Chart 2: Slow recovery underway in credit growth

Source: ECB, Bloomberg, Momentum Investments

Meanwhile, previous areas of growth support (including a weaker euro boosting exports and a low oil price benefiting consumers) are fading, suggesting that the onus is now on policymakers to support the fragile growth recovery through monetary and fiscal stimulus efforts.


Strengthening exchange rate a risk to an already-weak growth and inflation outlook

The Japanese yen strengthened further after the BoJ kept policy on hold at their April 2016 rate-setting meeting. A firmer yen (see chart 3) has damaged business confidence, with the Tankan Business Conditions survey dropping from 12 index points to 6 since the beginning of the year. Currency strength has also pushed down the rate of headline inflation to -0.1% y/y in March, prompting the BoJ to downgrade their expectation on average inflation (excluding fresh food) for the fiscal year to March 2017 from 0.8% to 0.5%.

Though the BoJ lowered interest rates into negative territory in a surprise move only three months ago, softer growth and inflation forecasts will likely see the central bank either announcing a deeper move into negative rates territory, a ramp up in the current ¥80 trillion a year quantitative easing programme or a change in the composition of asset purchases in upcoming months.

Chart 3: BoJ struggling to keep the yen down

Source: Bloomberg, Momentum Investments

Emerging markets (EM)

Robust inflows into EM bonds and equities in global risk-on trade

According to the Institute of International Finance (IIF) emerging markets were the recipients of USD36.8 billion foreign portfolio (bond and equity) inflows during March (see chart 4). Although macro fundamentals remained poor across many emerging economies, dovish signals from major developed market central banks and an uptick in economic data surprises in China fueled a risk-on shift in investor behaviour.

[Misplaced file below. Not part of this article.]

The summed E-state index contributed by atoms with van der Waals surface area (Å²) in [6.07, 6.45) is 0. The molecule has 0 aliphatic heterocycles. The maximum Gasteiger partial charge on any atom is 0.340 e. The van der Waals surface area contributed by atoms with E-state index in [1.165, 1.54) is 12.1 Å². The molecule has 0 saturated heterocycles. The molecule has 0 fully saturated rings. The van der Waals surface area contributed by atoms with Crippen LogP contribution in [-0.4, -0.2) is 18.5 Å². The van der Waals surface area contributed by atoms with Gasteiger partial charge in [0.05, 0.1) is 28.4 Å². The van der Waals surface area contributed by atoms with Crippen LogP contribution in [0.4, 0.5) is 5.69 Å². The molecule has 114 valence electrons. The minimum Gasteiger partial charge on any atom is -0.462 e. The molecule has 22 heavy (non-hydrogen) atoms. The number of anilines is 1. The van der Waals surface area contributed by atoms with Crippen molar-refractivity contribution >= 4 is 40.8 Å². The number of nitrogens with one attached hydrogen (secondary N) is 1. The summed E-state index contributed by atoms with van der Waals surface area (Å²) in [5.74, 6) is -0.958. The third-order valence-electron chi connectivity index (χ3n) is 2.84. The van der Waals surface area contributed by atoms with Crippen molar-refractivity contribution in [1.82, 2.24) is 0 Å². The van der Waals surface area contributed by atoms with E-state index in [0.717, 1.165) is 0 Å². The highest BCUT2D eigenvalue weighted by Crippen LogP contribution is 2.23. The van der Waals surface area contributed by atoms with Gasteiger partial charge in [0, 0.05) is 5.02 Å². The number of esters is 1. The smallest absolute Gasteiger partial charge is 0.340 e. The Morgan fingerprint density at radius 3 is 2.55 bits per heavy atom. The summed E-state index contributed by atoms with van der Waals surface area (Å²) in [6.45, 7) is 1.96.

Chart 4: Sharp reversal in EM bond and equity flows

Source: Bloomberg, Momentum Investments

Of the USD36.8 billion inflows, USD17.9 billion flowed into EM equity markets. The quantum of equity inflows in March equated to nearly 50% of the EM equity outflows experienced in the second half of 2015. The remainder of the USD36.8 billion worth in EM portfolio inflows in March poured into EM bond markets, more than matching the extent of bond outflows experienced over 2H15.

The recovery in portfolio inflows into the South African bond and equity markets in March 2016 was in line with the reversal in flows into emerging markets. According to JP Morgan, SA experienced inflows of USD1.6 billion in March, amounting to roughly 70% of the portfolio outflows endured over 2H15.

Local economic developments

Reserve Bank assesses implications of a sovereign debt rating downgrade to sub-investment grade

The South African Reserve Bank (SARB) has estimated the consequences of a downgrade to below investment grade based on a study of foreign-currency debt ratings data (by Fitch rating agency) for 70 economies. The evidence confirmed that countries with investment-grade ratings have lower borrowing costs than their speculative grade peers. As countries migrate from investment grade into speculative grade, costs do not increase in a linear trend with the curve instead steepening. The SARB suggests that these trends prove that markets attribute less significance to variations within investment grade than they do in the speculative grade zone.

Extrapolating trends across the 70 economies led the SARB to estimate a likely 80-basis point increase in short-term rates and a 104-basis point increase in long-term bond yields (see chart 5) in SA, should the foreign-currency debt rating fall to below investment grade.